Learning Fraction Concepts Through the Virtual-Abstract Instructional Sequence

  • Emily C. BouckEmail author
  • Jiyoon Park
  • Katie Cwiakala
  • Abbie Whorley
Original Paper


Fractions are an important mathematical concept for both more advanced mathematical concepts and daily living activities (e.g., cooking) and thus are important for all students to learn. In this study, researchers explored the use of the virtual-abstract (VA) instructional sequence to teach three middle school students with disabilities three fraction concepts—equivalent fractions, addition of fractions with unlike denominators, and multiplication of fractions by a whole number. For each student for each fraction concept, a functional relation existed between the intervention (i.e., the VA instructional sequence) and the dependent variable (i.e., accuracy on problems of the fraction concept). The students acquired the fraction concepts, but there were struggles to maintain their performance when no instruction was provided.


Mathematics Technology Manipulatives Intervention Middle school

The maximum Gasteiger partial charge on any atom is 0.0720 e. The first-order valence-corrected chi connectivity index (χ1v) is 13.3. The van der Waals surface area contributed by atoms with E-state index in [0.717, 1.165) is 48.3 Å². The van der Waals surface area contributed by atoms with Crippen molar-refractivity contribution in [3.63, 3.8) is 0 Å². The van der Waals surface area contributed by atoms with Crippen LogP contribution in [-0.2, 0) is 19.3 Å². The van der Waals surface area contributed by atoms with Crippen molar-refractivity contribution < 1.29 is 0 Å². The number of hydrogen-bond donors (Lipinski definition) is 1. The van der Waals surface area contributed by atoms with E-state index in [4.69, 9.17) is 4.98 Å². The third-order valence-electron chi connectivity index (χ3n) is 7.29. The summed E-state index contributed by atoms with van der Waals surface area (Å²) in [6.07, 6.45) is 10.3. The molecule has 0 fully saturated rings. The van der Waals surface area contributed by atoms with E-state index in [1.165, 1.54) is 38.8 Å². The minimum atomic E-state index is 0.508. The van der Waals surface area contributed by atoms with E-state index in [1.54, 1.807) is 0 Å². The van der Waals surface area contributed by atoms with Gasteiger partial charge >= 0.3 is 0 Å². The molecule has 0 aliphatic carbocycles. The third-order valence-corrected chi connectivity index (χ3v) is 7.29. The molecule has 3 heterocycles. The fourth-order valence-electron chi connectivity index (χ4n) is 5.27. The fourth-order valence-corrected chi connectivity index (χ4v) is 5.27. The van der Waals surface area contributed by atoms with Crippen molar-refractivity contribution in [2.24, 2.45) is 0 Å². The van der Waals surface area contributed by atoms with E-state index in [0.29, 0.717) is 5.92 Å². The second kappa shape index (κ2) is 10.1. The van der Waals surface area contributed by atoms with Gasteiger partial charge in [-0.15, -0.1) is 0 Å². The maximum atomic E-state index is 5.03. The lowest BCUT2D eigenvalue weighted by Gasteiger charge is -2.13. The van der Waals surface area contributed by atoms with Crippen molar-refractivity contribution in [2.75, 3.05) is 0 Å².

Funding was provided by Learning Disability Foundation of America.

Compliance with Ethical Standards

Conflict of interest

The authors declare that they have no conflicts of interest.

Ethical Approval

All procedures performed in studies involving human participants were in accordance with the ethical standards of the institutional and/or national research committee and with the 1964 Helsinki Declaration and its later amendments or comparable ethical standards.


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Copyright information

© Springer Science+Business Media, LLC, part of Springer Nature 2019

Authors and Affiliations

  1. 1.Department of Counseling, Educational Psychology, and Special EducationMichigan State UniversityEast LansingUSA
  2. 2.IoniaUSA

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